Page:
It seems the REIT natives are growing restive.
Concurrent with CommonWealth REIT's (CWH) February 25th release of lackluster 4Q12 earnings, announcement of a huge, dilutive (some have aptly described as value destroying) equity offering and share price plunge to $15.85, private equity/hedge fund investors Corvex Management and Related Fund Management submitted a conditional offer to throw the RMR bums out and take the company private at $25, then $27/share. Anyone seeking justice-for-all has to cheer for Corvex/Related and their effort to end the abuse of shareholders, but RMR's intransigent posture makes for a Herculean task.
Then there's Strategic Hotels & Resorts (BEE). In late February, New York based Orange Capital analyzed the luxury hotel company, determined that an open market sale of its properties would generate proceeds north of $11/share (vs. then prices in the $7.30/share range), bought almost 4% of the common outstanding, and encouraged management to pursue liquidation. Many sector experts have weighed in and, if not endorsed, have not refuted Orange Capital's valuations.
Investor activism, leveraged buy-outs, mergers and acquisition, or whatever these efforts are ultimately labeled, have often presented at least a small margin of arbitrage opportunity for the late arriving investor. In the realm of CWH, I don't see any safe, predictable, time-considerate valuation for any of their issues. While I also find BEE's near to intermediate term valuations hard to peg, their preferred series offer predictably strong results.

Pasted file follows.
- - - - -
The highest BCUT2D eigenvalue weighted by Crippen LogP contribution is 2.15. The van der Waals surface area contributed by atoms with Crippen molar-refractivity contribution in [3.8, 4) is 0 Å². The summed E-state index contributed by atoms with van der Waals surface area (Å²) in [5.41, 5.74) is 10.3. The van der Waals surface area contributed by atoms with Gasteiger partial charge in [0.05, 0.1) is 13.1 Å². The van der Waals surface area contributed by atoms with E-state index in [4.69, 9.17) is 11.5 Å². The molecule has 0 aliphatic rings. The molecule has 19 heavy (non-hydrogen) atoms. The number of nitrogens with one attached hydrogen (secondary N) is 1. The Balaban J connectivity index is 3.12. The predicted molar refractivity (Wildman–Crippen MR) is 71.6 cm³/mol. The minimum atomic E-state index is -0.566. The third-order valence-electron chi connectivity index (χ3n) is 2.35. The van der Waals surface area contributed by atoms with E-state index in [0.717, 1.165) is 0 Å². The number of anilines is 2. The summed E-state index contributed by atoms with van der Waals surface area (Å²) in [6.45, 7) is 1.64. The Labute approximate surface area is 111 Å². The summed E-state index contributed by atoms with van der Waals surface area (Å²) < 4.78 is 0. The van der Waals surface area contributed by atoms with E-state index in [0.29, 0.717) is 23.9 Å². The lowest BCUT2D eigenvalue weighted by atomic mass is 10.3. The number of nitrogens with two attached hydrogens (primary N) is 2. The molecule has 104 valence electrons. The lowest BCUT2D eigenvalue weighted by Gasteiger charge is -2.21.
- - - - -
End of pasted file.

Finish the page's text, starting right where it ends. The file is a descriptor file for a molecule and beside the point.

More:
|Strategic Hotels & Resorts, Inc.|
The opportunity here is a byproduct of the whole portfolio liquidation/buyout scenario. At this time all of the preferred series are redeemable. In the 4th quarter of 2012 BEE-A traded as high $26.05 (a 4.2% premium over redemption for a currently callable, high yield preferred). Ex-dividend on 3/14, each of the preferreds now trades at a discount to redemption for yields of 8.4%+.
This is a $300MM market cap opportunity for those whining about the absence of yield. If the company is merged or liquidated, you'll be redeemed at a slight premium to market costs. If the company is not liquidated or merged, you'll receive outsized dividends until they do the right thing, refinance for a lower cost of capital and redeem shares at a slight premium.
At 2nd Market Capital we're pretty bullish on the lodging sector's near term prospects. However, we remain value investors, so we own low price/ffo names like AHT or MDH. BEE trades at a significant premium to sector FFO multiples and we don't know what management will do in response to investor pressure.
The REIT market is becoming fully valued. We'll take an 8% dividend yield and a small premium when the preferreds are ultimately redeemed. We're long all of the BEE preferreds.
Disclosure: 2nd Market Capital and its affiliated accounts are long BEE-A, BEE-B, and BEE-C. This article is for informational purposes only. It is not a recommendation to buy or sell any security and is strictly the opinion of the writer. I am not receiving compensation for it (other than from Seeking Alpha). I have no business relationship with any company whose stock is mentioned in this article.